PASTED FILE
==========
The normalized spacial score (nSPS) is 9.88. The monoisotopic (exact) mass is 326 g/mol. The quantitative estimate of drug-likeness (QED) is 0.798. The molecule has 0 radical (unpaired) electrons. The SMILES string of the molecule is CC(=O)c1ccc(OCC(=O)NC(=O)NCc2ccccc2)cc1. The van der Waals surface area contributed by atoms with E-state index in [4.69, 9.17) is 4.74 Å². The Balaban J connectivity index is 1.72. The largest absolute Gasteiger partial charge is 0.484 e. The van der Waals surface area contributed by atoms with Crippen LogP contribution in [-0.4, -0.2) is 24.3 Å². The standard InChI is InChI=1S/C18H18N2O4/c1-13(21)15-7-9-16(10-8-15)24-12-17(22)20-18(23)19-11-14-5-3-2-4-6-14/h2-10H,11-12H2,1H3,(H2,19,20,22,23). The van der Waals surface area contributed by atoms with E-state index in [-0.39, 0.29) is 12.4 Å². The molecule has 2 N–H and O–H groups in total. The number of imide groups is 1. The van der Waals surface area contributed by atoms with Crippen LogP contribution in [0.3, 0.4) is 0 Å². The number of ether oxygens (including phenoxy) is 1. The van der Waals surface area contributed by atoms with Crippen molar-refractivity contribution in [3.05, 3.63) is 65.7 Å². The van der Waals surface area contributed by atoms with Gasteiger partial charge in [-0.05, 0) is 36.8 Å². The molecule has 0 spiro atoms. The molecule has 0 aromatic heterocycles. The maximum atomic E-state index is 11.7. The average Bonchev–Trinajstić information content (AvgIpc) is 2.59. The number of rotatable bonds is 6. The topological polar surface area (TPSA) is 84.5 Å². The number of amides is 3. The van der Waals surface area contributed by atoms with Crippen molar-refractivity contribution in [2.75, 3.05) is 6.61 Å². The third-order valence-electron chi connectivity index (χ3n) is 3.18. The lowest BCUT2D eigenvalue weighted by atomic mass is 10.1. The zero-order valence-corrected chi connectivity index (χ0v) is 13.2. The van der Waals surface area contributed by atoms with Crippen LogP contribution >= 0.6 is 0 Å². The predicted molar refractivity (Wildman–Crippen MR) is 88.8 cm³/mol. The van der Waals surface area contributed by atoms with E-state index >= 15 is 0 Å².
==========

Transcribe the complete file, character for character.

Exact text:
The normalized spacial score (nSPS) is 9.88. The monoisotopic (exact) mass is 326 g/mol. The quantitative estimate of drug-likeness (QED) is 0.798. The molecule has 0 radical (unpaired) electrons. The SMILES string of the molecule is CC(=O)c1ccc(OCC(=O)NC(=O)NCc2ccccc2)cc1. The van der Waals surface area contributed by atoms with E-state index in [4.69, 9.17) is 4.74 Å². The Balaban J connectivity index is 1.72. The largest absolute Gasteiger partial charge is 0.484 e. The van der Waals surface area contributed by atoms with Crippen LogP contribution in [-0.4, -0.2) is 24.3 Å². The standard InChI is InChI=1S/C18H18N2O4/c1-13(21)15-7-9-16(10-8-15)24-12-17(22)20-18(23)19-11-14-5-3-2-4-6-14/h2-10H,11-12H2,1H3,(H2,19,20,22,23). The van der Waals surface area contributed by atoms with E-state index in [-0.39, 0.29) is 12.4 Å². The molecule has 2 N–H and O–H groups in total. The number of imide groups is 1. The van der Waals surface area contributed by atoms with Crippen LogP contribution in [0.3, 0.4) is 0 Å². The number of ether oxygens (including phenoxy) is 1. The van der Waals surface area contributed by atoms with Crippen molar-refractivity contribution in [3.05, 3.63) is 65.7 Å². The van der Waals surface area contributed by atoms with Gasteiger partial charge in [-0.05, 0) is 36.8 Å². The molecule has 0 spiro atoms. The molecule has 0 aromatic heterocycles. The maximum atomic E-state index is 11.7. The average Bonchev–Trinajstić information content (AvgIpc) is 2.59. The number of rotatable bonds is 6. The topological polar surface area (TPSA) is 84.5 Å². The number of amides is 3. The van der Waals surface area contributed by atoms with Crippen molar-refractivity contribution in [2.75, 3.05) is 6.61 Å². The third-order valence-electron chi connectivity index (χ3n) is 3.18. The lowest BCUT2D eigenvalue weighted by atomic mass is 10.1. The zero-order valence-corrected chi connectivity index (χ0v) is 13.2. The van der Waals surface area contributed by atoms with Crippen LogP contribution >= 0.6 is 0 Å². The predicted molar refractivity (Wildman–Crippen MR) is 88.8 cm³/mol. The van der Waals surface area contributed by atoms with E-state index >= 15 is 0 Å².